James Gordon

My first taste of conservation was in 1990 as a volunteer on a research project that involved logging a patch of Costa Rican rainforest. The logic was ‘use it or lose it’ - you can’t protect every forest but using them sustainably was a possibility. In this sense conservation had already moved on to encompass much more than just National Parks towards an understanding of the intrinsic link between people and nature. 


Over the years, the need to bring local concerns to the fore and see conservation as a development issue gave rise to Integrated Conservation and Development Projects. However, by the early 2000s they were under fire for not delivering as hoped- perhaps because their design made too many assumptions about the needs and motivations of the people who lived in the biodiversity hotspots we were keen to protect. Conservation practitioners lagged behind our colleagues in rural development where participation of all stakeholders had become the mantra. Although the term is vague and apt to be applied in a tokenistic way, it does capture something essential – and make us acknowledge that we, in the conservation NGOs, have to continually learn and review. Hence, over the last decade I have enjoyed being involved in the development and application of landscape approaches with their welcome emphasis on inclusive governance and community-based conservation.


Photo above: James in Chiapas Mexico in 2005 on the Grijalva River whilst on a trip to document local uses of forest resources.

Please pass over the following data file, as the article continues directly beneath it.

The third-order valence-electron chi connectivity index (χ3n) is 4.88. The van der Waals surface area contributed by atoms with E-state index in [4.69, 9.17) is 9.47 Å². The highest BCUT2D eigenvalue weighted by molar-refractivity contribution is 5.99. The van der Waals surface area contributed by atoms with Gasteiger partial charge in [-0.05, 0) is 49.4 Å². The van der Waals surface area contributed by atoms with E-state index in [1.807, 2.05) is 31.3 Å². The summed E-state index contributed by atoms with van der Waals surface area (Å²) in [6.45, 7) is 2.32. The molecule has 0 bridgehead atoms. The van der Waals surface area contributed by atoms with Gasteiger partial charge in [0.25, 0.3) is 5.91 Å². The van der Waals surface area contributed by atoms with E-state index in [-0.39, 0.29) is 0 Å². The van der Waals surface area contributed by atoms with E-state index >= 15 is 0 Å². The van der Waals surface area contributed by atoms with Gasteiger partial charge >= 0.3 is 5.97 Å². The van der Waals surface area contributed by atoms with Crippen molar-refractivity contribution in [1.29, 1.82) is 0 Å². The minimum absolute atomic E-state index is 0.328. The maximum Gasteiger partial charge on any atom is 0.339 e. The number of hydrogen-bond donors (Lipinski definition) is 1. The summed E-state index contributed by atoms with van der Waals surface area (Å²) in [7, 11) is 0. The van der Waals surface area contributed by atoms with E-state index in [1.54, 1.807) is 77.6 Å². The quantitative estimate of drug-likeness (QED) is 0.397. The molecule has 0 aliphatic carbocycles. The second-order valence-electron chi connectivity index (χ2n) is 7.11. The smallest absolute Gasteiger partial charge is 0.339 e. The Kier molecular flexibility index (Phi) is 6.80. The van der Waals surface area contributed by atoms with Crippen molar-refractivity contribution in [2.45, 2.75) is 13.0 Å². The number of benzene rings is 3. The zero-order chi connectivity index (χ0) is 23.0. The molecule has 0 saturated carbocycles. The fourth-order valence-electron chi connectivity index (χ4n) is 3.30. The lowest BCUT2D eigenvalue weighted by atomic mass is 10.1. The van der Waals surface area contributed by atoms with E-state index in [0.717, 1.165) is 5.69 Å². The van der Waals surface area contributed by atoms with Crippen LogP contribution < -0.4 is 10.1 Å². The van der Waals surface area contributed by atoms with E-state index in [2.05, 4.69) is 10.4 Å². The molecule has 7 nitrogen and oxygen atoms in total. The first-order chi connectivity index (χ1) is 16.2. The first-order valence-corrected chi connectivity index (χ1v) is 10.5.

James (2)2020 marks my 30th year of working in forest conservation. Looking back, undoubtedly the biggest single change I have seen in conservation has been the gradual integration of climate concerns into almost everything we do. Back at the end of the last century we never worried about the carbon stock in the forest - or how many flights it took to manage a conservation project. Now the double challenge of conserving biodiversity and supporting development has become a triple challenge with the addition of climate change. Forests have their role in this so my guess is forest conservationists will be needed for a few more years yet. 

Photo above: James in Lago Taropoto, Colombian Amazon in 2017 working with local people to control access to fish in the Ramsar site.



Andy Cornish is the leader of WWF and TRAFFIC’s  international shark and ray conservation programme, Sharks: Restoring the Balance and is based in Hong Kong.



Dr. Andy Cornish_Earlier Portrait1 (1)

Campaigning in HK (2007) and international wildlife trade convention (2010)